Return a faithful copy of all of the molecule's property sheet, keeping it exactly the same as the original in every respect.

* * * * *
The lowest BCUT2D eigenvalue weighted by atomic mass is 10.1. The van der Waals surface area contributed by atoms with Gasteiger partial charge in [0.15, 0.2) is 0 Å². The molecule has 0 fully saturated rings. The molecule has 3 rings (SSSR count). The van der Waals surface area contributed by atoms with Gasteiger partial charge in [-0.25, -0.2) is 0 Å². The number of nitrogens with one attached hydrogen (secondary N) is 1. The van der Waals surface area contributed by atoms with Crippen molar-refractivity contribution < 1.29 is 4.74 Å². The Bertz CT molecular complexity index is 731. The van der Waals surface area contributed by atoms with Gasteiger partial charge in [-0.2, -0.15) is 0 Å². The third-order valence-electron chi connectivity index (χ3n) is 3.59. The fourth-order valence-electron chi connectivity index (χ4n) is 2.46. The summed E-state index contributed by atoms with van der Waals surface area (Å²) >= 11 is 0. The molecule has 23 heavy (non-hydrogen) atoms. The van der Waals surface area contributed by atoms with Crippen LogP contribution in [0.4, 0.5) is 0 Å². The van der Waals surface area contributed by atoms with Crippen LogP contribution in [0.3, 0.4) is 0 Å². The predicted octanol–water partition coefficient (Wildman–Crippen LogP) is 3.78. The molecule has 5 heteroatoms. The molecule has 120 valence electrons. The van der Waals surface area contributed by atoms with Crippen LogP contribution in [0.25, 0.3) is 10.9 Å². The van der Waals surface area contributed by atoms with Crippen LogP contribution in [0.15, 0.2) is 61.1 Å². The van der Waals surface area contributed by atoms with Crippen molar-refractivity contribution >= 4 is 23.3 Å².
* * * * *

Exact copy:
The lowest BCUT2D eigenvalue weighted by atomic mass is 10.1. The van der Waals surface area contributed by atoms with Gasteiger partial charge in [0.15, 0.2) is 0 Å². The molecule has 0 fully saturated rings. The molecule has 3 rings (SSSR count). The van der Waals surface area contributed by atoms with Gasteiger partial charge in [-0.25, -0.2) is 0 Å². The number of nitrogens with one attached hydrogen (secondary N) is 1. The van der Waals surface area contributed by atoms with Crippen molar-refractivity contribution < 1.29 is 4.74 Å². The Bertz CT molecular complexity index is 731. The van der Waals surface area contributed by atoms with Gasteiger partial charge in [-0.2, -0.15) is 0 Å². The third-order valence-electron chi connectivity index (χ3n) is 3.59. The fourth-order valence-electron chi connectivity index (χ4n) is 2.46. The summed E-state index contributed by atoms with van der Waals surface area (Å²) >= 11 is 0. The molecule has 23 heavy (non-hydrogen) atoms. The van der Waals surface area contributed by atoms with Crippen LogP contribution in [0.4, 0.5) is 0 Å². The van der Waals surface area contributed by atoms with Crippen LogP contribution in [0.3, 0.4) is 0 Å². The predicted octanol–water partition coefficient (Wildman–Crippen LogP) is 3.78. The molecule has 5 heteroatoms. The molecule has 120 valence electrons. The van der Waals surface area contributed by atoms with Crippen LogP contribution in [0.25, 0.3) is 10.9 Å². The van der Waals surface area contributed by atoms with Crippen LogP contribution in [0.15, 0.2) is 61.1 Å². The van der Waals surface area contributed by atoms with Crippen molar-refractivity contribution >= 4 is 23.3 Å².